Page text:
Sunday, July 28, 1946, less than a year after the end of the war, was a bright and lovely day. The sun was shining, it was 80 degrees, and the sky was dotted with a few wispy, white clouds. Camp was quiet, the Boys session now over though the echoes of laughter and singing from well over a hundred campers still hung high in the humid air.
Late that afternoon, as a small gathering of people assembled in the beautiful new lodge, Uncle Oscar stood on the porch, the smell of freshly cut wood lingering beneath his feet. He looked out over the still, shining water for a moment. Then he heard footsteps coming out the wide double doors of the Lodge.
“Oscar,” said Frances, his devoted wife and partner, as she walked up and took him by the hand. “We’re going to get started now.”
They walked together back through the doors as their daughter, Verna Elwell, played “Abide with Me” on the chimes. Some people sat quietly, others talked, or cried and comforted each other. The veterans no doubt remained perfectly stoic despite emotions rolling underneath.
Soon, George K. Ripley, President of the Cheshire YMCA, began to speak.
“We are here to pay our tribute of respect to those forty-four Takodians who are no longer with us but have encountered physical death. In this service of worship, we would dedicate this memorial lodge to their everlasting remembrance and ourselves to the perpetuation of that tradition which they ennobled with their lives.”
Prayers were offered. Poems read. Tears shed. Frances read all forty-four names as Barbara Bigham sang “Ave Maria.” Rev. Arnold A. Brown led the group through the formal act of dedication. Oscar then stepped towards the fireplace and unveiled a bright, bronze plaque adorned with a screaming eagle in flight, his razor beak turned to the left for peace, and his sharp eyes looking down upon the following names:
Kingsbury, C.L., Jr.
Stearns, F. Allen
These men, patriots all, were singled out for permanent recognition as Takodians who perished in the greatest war the world has ever known. They had served their nation in bombers and battleships, upon the fields of France and the islands of the Marianas, in the burning villages of Italy and across the mountains in Burma, and in destroyers and submarines on the deep, dark Pacific. They had fought for freedom and they had died for our democracy, for their families and for their comrades in arms. They were sons and brothers, husbands and fathers, uncles and cousins, friends and lovers. They were sorely missed. They were truly loved.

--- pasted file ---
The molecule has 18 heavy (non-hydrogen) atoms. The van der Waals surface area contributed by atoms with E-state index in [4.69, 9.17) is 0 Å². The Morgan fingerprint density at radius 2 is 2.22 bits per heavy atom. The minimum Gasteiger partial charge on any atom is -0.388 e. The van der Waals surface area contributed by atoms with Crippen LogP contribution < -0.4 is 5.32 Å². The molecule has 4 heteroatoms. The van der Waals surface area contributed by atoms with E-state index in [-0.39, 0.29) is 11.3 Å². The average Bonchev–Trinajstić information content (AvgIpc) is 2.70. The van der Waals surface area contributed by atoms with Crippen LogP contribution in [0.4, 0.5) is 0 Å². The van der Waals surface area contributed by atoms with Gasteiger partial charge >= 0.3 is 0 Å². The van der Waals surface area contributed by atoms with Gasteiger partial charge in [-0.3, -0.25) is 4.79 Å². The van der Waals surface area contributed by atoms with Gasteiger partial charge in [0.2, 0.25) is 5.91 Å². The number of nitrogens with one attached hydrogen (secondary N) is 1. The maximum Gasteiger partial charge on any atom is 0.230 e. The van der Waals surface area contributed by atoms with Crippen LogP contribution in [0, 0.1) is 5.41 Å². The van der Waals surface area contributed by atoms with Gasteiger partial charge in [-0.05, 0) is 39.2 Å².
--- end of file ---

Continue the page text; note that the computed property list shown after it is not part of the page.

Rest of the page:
Moments later, Douglas Whitcomb walked onto the porch, faced out over the pond, and started to play Taps – twenty-four precious notes on a bugle – as everyone stood and sang the words.
Day is done. Gone the sun. From the lake, from the hills, from the sky. All is well, safely rest, God is nigh.
Day is done. Gone the sun. From the lake, from the hills, from the sky. All is well, safely rest, God is nigh.
In the 73 years since that solemn ceremony, Memorial Lodge has been a place of celebration and joy. From classes to Candlelight and from wicker armchairs to rustic weddings, “Mem” is one of the first places people think of when they think about Camp. In all those years, however, the story of the twelve Takodians who died in the war has never been told. While their names had always remained in front of us, their history had been lost to time.
Within this section, we will share the stories of each man, based on nearly a year of research and working closely with individuals, families, digital collections, libraries, archives, museums, and agencies in the United States, United Kingdom, Canada, France, India, and beyond. This work represents the culmination of countless hours of discovery, dozens of interviews, and the careful review of hundreds of pages of military records, books, and documentation.
On behalf of a grateful community of Takodians across the nation and around the world, the stories of these warriors can finally be told in the order in which they served and made the supreme sacrifice.
For there is no greater character than the character of those who serve.